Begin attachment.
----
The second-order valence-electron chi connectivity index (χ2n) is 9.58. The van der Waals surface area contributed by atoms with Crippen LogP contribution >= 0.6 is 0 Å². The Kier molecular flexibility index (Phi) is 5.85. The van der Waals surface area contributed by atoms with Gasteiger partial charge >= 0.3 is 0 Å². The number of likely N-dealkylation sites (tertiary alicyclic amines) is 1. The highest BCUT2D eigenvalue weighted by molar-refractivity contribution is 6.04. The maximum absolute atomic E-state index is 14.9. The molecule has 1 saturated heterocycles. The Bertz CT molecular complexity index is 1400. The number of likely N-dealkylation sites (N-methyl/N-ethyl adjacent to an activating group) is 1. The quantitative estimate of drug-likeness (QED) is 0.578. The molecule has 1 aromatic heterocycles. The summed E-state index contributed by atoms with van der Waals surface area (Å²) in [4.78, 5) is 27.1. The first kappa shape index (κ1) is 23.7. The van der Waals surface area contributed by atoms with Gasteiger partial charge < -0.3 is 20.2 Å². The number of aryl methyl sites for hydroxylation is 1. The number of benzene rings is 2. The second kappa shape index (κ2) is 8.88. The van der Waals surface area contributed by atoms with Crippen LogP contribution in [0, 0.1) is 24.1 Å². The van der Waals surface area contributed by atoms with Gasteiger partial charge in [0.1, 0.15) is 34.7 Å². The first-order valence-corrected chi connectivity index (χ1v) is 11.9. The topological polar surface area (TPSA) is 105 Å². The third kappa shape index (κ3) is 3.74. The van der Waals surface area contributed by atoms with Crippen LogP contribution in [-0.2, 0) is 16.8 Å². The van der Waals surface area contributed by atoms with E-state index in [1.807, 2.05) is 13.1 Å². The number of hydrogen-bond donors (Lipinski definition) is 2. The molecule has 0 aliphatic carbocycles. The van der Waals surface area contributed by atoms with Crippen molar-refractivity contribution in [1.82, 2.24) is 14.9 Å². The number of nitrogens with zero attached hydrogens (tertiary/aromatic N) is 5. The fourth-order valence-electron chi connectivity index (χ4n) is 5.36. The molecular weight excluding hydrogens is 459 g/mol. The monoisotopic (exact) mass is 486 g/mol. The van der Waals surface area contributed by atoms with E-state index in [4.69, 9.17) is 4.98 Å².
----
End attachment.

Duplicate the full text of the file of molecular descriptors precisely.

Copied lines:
The second-order valence-electron chi connectivity index (χ2n) is 9.58. The van der Waals surface area contributed by atoms with Crippen LogP contribution >= 0.6 is 0 Å². The Kier molecular flexibility index (Phi) is 5.85. The van der Waals surface area contributed by atoms with Gasteiger partial charge >= 0.3 is 0 Å². The number of likely N-dealkylation sites (tertiary alicyclic amines) is 1. The highest BCUT2D eigenvalue weighted by molar-refractivity contribution is 6.04. The maximum absolute atomic E-state index is 14.9. The molecule has 1 saturated heterocycles. The Bertz CT molecular complexity index is 1400. The number of likely N-dealkylation sites (N-methyl/N-ethyl adjacent to an activating group) is 1. The quantitative estimate of drug-likeness (QED) is 0.578. The molecule has 1 aromatic heterocycles. The summed E-state index contributed by atoms with van der Waals surface area (Å²) in [4.78, 5) is 27.1. The first kappa shape index (κ1) is 23.7. The van der Waals surface area contributed by atoms with Gasteiger partial charge < -0.3 is 20.2 Å². The number of aryl methyl sites for hydroxylation is 1. The number of benzene rings is 2. The second kappa shape index (κ2) is 8.88. The van der Waals surface area contributed by atoms with Crippen LogP contribution in [0, 0.1) is 24.1 Å². The van der Waals surface area contributed by atoms with Gasteiger partial charge in [0.1, 0.15) is 34.7 Å². The first-order valence-corrected chi connectivity index (χ1v) is 11.9. The topological polar surface area (TPSA) is 105 Å². The third kappa shape index (κ3) is 3.74. The van der Waals surface area contributed by atoms with Crippen LogP contribution in [-0.2, 0) is 16.8 Å². The van der Waals surface area contributed by atoms with E-state index in [1.807, 2.05) is 13.1 Å². The number of hydrogen-bond donors (Lipinski definition) is 2. The molecule has 0 aliphatic carbocycles. The van der Waals surface area contributed by atoms with Crippen molar-refractivity contribution in [1.82, 2.24) is 14.9 Å². The number of nitrogens with zero attached hydrogens (tertiary/aromatic N) is 5. The fourth-order valence-electron chi connectivity index (χ4n) is 5.36. The molecular weight excluding hydrogens is 459 g/mol. The monoisotopic (exact) mass is 486 g/mol. The van der Waals surface area contributed by atoms with E-state index in [4.69, 9.17) is 4.98 Å².